Fischer’s 30+ years of senior management experience prior to starting NeuroPace includes roles as President and CEO of cardiac surgery company Heartport, and implantable cardiac defibrillator pioneer Ventritex, the latter sold to St. Jude Medical in 1997. Prior to Ventritex, he also spent time at Cordis Corp. where most recently he served as President of the Implantable Products Division. His drive to make a difference in a technically challenging space that has a true unmet clinical need but lacks an existing field of entrenched competitors was his primary motivation for entering the unchartered brain-responsive neurostim space. Also, he was compelled by the neurology and neurosurgical medical communities and their passion for changing the lives of epilepsy patients, as well as his own desire to get to know patients personally.
“There’s nothing for me like meeting a patient and their family, where they have had uncontrolled seizures since they were a teenager, and the negative, stigmatizing impact this has had on all aspects of their life, to see them post-implant, thanking the medical team for giving them their life back. It has really become a calling for all of us at NeuroPace. We said, no matter what the challenges are, we’re going to make this work,” he tells the Community Blog, with emotion evident in his voice.
The NeuroPace RNS System is supported by positive long-term US safety and effectiveness data, both in a multi-center, double-blinded, randomized controlled pivotal study of 191 patients across 31 epilepsy centers and a Long-Term Treatment (LTT) Study. The LTT trial represents the largest prospective clinical study in the field of neuromodulation, with eight-year follow up data. In the study, at eight years, patients achieved a 73% median reduction in seizures. Of this group, 30% of patients achieved 90% seizure reduction or better in the most recent three months, and 29% had at least one period of six months or more without seizures. Patients also reported significant quality of life improvements, including cognition, physical and mental health, and seizure worry. The first-generation RNS System was FDA PMA-approved in November 2013; the new version has twice the longevity, lasting eight years under normal use, and also has twice the amount of data storage, says Fischer.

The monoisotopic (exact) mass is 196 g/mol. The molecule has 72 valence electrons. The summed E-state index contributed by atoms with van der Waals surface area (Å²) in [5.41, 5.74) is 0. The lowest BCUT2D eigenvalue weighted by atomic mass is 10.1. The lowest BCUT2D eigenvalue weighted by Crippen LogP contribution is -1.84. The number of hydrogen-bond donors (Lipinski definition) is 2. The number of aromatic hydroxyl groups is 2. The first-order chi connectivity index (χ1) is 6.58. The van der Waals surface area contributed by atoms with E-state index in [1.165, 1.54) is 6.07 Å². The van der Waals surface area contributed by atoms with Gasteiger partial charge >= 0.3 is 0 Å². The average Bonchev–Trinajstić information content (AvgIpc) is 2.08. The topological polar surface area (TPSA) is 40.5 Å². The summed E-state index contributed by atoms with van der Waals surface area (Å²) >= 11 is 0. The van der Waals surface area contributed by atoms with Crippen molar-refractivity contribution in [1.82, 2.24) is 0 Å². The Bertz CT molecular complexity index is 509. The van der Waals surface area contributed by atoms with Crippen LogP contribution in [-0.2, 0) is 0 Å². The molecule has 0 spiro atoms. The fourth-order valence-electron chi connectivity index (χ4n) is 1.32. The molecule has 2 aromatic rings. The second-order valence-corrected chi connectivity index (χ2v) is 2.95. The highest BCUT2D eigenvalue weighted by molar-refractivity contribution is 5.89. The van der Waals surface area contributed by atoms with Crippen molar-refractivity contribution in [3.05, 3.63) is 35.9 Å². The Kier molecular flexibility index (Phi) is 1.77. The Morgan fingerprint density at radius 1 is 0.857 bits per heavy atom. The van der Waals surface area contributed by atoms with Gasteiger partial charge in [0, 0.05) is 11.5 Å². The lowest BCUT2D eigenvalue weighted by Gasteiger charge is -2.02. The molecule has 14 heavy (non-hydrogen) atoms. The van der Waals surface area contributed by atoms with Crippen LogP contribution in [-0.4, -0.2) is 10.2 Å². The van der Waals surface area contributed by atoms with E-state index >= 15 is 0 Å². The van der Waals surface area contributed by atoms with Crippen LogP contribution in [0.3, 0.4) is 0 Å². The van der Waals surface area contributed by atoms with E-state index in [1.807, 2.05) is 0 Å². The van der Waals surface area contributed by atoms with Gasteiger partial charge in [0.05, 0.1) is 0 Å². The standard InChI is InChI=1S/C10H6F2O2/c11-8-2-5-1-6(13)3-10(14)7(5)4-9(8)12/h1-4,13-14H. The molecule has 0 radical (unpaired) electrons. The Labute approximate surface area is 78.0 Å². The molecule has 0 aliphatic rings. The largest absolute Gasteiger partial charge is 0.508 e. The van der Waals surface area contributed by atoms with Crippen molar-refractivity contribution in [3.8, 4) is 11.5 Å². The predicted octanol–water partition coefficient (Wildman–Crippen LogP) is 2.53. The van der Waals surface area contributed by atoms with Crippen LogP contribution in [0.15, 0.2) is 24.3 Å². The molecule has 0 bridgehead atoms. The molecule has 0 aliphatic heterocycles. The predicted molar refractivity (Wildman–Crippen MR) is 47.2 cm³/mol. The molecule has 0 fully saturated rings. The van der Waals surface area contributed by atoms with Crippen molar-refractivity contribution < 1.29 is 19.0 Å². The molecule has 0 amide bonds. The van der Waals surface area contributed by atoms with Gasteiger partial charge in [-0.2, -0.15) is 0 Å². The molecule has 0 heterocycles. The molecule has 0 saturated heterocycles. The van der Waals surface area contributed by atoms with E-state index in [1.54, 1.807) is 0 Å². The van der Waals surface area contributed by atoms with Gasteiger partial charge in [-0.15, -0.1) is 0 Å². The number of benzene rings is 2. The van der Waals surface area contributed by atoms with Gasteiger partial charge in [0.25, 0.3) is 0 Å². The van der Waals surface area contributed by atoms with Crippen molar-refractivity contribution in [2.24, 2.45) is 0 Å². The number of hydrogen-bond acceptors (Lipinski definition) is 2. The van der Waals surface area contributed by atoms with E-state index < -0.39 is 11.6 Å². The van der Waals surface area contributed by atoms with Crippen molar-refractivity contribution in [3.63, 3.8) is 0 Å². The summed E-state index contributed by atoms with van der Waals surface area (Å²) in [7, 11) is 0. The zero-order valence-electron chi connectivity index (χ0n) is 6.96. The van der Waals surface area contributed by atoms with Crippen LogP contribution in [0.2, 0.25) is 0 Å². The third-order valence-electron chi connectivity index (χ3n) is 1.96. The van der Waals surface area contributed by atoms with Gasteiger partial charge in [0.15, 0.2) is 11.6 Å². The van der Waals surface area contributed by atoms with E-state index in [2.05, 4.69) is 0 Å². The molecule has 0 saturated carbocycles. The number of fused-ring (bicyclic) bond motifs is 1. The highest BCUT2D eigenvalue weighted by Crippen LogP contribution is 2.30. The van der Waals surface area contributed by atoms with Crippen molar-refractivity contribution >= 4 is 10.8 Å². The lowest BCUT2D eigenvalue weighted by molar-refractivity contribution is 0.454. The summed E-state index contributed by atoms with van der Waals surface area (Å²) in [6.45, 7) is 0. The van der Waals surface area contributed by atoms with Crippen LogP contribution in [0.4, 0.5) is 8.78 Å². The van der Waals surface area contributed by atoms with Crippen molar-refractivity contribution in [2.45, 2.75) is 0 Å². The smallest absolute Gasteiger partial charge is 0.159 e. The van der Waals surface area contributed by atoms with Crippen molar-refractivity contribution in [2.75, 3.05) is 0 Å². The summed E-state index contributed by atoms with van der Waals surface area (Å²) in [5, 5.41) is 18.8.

Although NeuroPace is entirely focused at the moment on treating epilepsy, Fischer feels that as an industry, they are only scratching the surface of the potential applications for the emerging brain-responsive space, and other types of neurostimulation technology. With the lives of millions of neurological/psychological and neurodegenerative disease patients globally at stake, it’s a job he doesn’t take lightly.
Have comments on this post, or suggestions for topics you’d like us to cover in the Community Blog? Contact email@example.com.
Further Reading in MedTech Strategist:
- Start-Ups to Watch - "NeoSync: Patient-Specific Brain Stimulation Takes Aim at Depression,” by Mary Stuart
- Technologies to Watch in 2018, Part 2 - "Start-Ups Expand Device Markets for Pain with Peripheral Nerve Stimulation and Less Invasive Platforms,” by MedTech Strategist’s Editorial Team
- Technologies to Watch in 2018, Part 1 - "Opioid Crisis Reframes Device Market for the Treatment of Pain,” by MedTech Strategist’s Editorial Team
- Neuromodulation - "Advances in Bioelectronics: Understanding Molecular Mechanisms,” by Wendy Diller
- Start-Ups to Watch – "Helius Medical Technologies: Using Neurostimulation to Help Retrain the Brain,” by Mary Thompson